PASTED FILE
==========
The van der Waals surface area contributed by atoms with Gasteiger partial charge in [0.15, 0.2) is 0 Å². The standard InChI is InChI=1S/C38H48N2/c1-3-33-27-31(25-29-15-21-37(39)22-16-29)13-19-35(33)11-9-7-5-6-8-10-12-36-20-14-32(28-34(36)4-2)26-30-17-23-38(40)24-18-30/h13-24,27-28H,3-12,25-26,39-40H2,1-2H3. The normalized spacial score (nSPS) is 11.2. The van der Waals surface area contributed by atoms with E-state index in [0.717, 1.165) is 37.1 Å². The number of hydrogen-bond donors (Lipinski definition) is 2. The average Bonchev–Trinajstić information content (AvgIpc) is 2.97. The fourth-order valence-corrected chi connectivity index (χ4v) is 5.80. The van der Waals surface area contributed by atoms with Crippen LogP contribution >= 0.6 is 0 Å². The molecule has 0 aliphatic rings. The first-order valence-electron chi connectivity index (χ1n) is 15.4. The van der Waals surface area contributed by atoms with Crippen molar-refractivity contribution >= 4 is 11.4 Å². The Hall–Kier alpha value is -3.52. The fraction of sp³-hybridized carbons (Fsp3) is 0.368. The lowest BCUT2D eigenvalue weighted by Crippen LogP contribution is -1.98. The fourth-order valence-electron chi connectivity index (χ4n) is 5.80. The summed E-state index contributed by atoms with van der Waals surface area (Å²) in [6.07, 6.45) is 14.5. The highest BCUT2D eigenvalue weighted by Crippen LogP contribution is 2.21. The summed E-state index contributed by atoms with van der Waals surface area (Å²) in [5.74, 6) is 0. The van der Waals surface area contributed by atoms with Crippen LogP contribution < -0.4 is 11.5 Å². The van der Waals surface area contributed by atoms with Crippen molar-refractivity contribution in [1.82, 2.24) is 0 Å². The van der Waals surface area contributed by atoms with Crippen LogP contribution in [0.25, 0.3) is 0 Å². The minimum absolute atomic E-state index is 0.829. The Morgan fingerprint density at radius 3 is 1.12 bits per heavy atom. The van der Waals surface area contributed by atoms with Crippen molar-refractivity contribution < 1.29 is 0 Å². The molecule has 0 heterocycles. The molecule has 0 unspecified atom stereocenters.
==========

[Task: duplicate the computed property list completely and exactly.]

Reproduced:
The van der Waals surface area contributed by atoms with Gasteiger partial charge in [0.15, 0.2) is 0 Å². The standard InChI is InChI=1S/C38H48N2/c1-3-33-27-31(25-29-15-21-37(39)22-16-29)13-19-35(33)11-9-7-5-6-8-10-12-36-20-14-32(28-34(36)4-2)26-30-17-23-38(40)24-18-30/h13-24,27-28H,3-12,25-26,39-40H2,1-2H3. The normalized spacial score (nSPS) is 11.2. The van der Waals surface area contributed by atoms with E-state index in [0.717, 1.165) is 37.1 Å². The number of hydrogen-bond donors (Lipinski definition) is 2. The average Bonchev–Trinajstić information content (AvgIpc) is 2.97. The fourth-order valence-corrected chi connectivity index (χ4v) is 5.80. The van der Waals surface area contributed by atoms with Crippen LogP contribution >= 0.6 is 0 Å². The molecule has 0 aliphatic rings. The first-order valence-electron chi connectivity index (χ1n) is 15.4. The van der Waals surface area contributed by atoms with Crippen molar-refractivity contribution >= 4 is 11.4 Å². The Hall–Kier alpha value is -3.52. The fraction of sp³-hybridized carbons (Fsp3) is 0.368. The lowest BCUT2D eigenvalue weighted by Crippen LogP contribution is -1.98. The fourth-order valence-electron chi connectivity index (χ4n) is 5.80. The summed E-state index contributed by atoms with van der Waals surface area (Å²) in [6.07, 6.45) is 14.5. The highest BCUT2D eigenvalue weighted by Crippen LogP contribution is 2.21. The summed E-state index contributed by atoms with van der Waals surface area (Å²) in [5.74, 6) is 0. The van der Waals surface area contributed by atoms with Crippen LogP contribution < -0.4 is 11.5 Å². The van der Waals surface area contributed by atoms with Crippen molar-refractivity contribution in [1.82, 2.24) is 0 Å². The van der Waals surface area contributed by atoms with Crippen LogP contribution in [0.25, 0.3) is 0 Å². The minimum absolute atomic E-state index is 0.829. The Morgan fingerprint density at radius 3 is 1.12 bits per heavy atom. The van der Waals surface area contributed by atoms with Crippen molar-refractivity contribution < 1.29 is 0 Å². The molecule has 0 heterocycles. The molecule has 0 unspecified atom stereocenters.